Happy New Year, everyone.
I'd like to thank everyone for stopping by in 2022. I wasn't sure how long I could sustain this blog when I started it back up in August 2021. I did miss it, but the wear and tear of pandemic and my lack of time trackside made it a losing proposition. I couldn't do something half way. Luckily, in 2022, I was able to get out a fair bit to see some action along a number of rail lines. The results were surprising. I didn't see all that many mainline freights, but I did see some pretty cool things. Here is a brief summary of some of the highlights from 2022.
In March, I visited my family in Southwestern Ontario and was able to get some time along the rails, as my brother and nephew took me on a tour of their favourite haunts. I even was able to see some things on my own. While in Wyoming, I saw this fast moving freight roar through town. You can read about it here.
Those who are regular readers know that this catch in Wyoming was the second freight I caught in the span of half an hour on the Strathroy Subdivision. Just moments before this meet, I came across an eastbound train on a siding outside Watford. That train was clearly waiting for this one, which had the priority of movement. Here's a shot of the parked train, which was waiting in the howling wind in an area of barren farm fields. And, as an added bonus, this train had some guest power in the number two position, courtesy of BNSF.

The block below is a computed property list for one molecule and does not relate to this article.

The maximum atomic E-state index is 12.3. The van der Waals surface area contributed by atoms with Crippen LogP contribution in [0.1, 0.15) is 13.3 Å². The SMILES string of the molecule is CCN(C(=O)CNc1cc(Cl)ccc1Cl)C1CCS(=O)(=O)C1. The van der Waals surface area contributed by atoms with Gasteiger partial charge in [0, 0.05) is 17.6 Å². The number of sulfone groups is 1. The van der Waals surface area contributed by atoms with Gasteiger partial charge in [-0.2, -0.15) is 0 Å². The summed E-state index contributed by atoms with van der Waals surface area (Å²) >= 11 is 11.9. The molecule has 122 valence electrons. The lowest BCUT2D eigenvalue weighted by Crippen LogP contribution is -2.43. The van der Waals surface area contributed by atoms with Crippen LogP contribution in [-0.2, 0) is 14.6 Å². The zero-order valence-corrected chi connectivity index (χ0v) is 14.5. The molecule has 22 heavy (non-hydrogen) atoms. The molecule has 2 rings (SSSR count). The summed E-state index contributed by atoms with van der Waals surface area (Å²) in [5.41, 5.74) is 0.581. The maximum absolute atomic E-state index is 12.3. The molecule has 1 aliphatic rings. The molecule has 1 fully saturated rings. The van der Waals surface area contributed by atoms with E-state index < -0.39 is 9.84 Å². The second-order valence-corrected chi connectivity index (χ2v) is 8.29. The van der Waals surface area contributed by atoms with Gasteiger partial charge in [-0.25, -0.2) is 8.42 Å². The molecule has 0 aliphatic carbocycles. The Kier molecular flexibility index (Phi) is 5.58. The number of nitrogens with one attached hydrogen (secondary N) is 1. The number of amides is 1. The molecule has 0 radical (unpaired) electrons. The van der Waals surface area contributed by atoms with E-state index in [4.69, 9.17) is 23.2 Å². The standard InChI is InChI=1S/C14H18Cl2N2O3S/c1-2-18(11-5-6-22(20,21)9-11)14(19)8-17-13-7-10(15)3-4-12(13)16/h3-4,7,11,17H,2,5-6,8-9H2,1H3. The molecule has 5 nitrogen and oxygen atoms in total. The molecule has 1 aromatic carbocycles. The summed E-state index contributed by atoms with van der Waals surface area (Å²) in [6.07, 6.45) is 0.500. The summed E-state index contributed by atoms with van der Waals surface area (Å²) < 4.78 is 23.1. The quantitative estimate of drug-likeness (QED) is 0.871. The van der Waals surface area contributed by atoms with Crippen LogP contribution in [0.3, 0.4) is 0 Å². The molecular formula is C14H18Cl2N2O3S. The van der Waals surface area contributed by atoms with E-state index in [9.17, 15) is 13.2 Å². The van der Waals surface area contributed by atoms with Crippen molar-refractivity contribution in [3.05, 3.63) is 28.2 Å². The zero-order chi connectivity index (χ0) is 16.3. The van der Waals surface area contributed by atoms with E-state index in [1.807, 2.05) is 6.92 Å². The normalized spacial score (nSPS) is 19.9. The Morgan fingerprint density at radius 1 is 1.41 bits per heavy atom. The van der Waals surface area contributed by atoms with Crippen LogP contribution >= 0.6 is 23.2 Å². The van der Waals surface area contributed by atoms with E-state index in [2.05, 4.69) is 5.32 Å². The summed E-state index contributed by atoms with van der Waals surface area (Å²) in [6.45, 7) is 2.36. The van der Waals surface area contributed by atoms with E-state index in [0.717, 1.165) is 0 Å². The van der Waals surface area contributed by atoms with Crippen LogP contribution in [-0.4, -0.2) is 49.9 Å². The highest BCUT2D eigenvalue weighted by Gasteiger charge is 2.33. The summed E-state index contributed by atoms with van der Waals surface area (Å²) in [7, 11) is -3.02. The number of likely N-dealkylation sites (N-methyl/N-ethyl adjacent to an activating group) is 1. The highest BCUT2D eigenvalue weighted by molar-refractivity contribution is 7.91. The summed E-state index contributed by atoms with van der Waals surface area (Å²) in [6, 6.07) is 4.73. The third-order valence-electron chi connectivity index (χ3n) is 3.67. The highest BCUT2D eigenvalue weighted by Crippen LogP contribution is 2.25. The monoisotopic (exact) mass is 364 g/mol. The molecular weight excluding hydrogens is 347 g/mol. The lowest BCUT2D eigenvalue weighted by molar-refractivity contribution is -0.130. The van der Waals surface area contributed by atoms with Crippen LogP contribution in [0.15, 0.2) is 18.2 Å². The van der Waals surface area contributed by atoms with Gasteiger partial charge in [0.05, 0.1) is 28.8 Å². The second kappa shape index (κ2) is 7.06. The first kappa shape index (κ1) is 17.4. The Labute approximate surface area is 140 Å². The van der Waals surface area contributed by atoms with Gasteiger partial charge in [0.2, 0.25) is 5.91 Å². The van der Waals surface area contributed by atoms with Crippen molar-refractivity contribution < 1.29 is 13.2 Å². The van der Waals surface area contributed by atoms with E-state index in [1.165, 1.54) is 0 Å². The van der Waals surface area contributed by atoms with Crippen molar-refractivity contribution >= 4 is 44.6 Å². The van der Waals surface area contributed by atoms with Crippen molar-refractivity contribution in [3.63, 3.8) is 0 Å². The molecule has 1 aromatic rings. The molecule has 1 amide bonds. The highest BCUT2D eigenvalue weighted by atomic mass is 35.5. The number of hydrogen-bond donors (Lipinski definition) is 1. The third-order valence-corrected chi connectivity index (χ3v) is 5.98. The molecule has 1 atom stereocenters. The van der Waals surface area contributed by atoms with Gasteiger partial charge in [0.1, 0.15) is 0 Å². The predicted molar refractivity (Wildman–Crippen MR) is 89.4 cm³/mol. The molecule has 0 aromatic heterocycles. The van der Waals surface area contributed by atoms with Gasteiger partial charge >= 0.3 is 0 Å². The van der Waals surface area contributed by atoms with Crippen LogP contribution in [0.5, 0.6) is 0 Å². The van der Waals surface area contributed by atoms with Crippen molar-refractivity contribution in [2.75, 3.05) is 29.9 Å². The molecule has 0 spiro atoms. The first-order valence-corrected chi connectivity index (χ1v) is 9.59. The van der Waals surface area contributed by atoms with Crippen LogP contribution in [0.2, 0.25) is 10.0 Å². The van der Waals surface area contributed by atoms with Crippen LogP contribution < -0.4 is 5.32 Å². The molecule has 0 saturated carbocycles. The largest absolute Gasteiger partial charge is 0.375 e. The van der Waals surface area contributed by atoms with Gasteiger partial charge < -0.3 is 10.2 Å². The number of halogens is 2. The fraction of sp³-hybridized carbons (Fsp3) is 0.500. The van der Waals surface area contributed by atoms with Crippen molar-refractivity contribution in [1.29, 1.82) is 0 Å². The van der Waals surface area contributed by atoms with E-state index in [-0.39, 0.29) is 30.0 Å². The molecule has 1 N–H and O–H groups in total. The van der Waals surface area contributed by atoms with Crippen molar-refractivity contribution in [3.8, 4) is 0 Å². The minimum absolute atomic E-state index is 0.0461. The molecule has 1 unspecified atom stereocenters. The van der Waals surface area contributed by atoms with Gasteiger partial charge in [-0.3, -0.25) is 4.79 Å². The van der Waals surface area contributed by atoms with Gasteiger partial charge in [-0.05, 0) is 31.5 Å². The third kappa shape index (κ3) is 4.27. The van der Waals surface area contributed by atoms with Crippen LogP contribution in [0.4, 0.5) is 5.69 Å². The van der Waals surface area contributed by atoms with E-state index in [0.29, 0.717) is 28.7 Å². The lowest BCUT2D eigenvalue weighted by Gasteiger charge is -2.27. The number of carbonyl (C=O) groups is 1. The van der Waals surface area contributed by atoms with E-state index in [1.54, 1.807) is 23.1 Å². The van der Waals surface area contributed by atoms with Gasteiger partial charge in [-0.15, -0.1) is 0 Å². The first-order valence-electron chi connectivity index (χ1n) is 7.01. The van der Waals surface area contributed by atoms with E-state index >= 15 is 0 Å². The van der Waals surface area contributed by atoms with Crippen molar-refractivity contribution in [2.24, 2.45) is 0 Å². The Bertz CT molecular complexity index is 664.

But if there was a theme to this year, it was the year of the near miss. I did a lot of travelling this summer but somehow seemed to miss out when trackside along main lines. This has been a very unusual year for railfanning for me. I really had to strain my memory to think of the mainline freights I have witnessed from beginning to end. Notice I mention beginning to end. Every time I pass through Kingston on Highway 401, there is a stretch of road that parallels the CN Kingston Sub. I have had good luck on this stretch of road in the past, but this summer, not so much.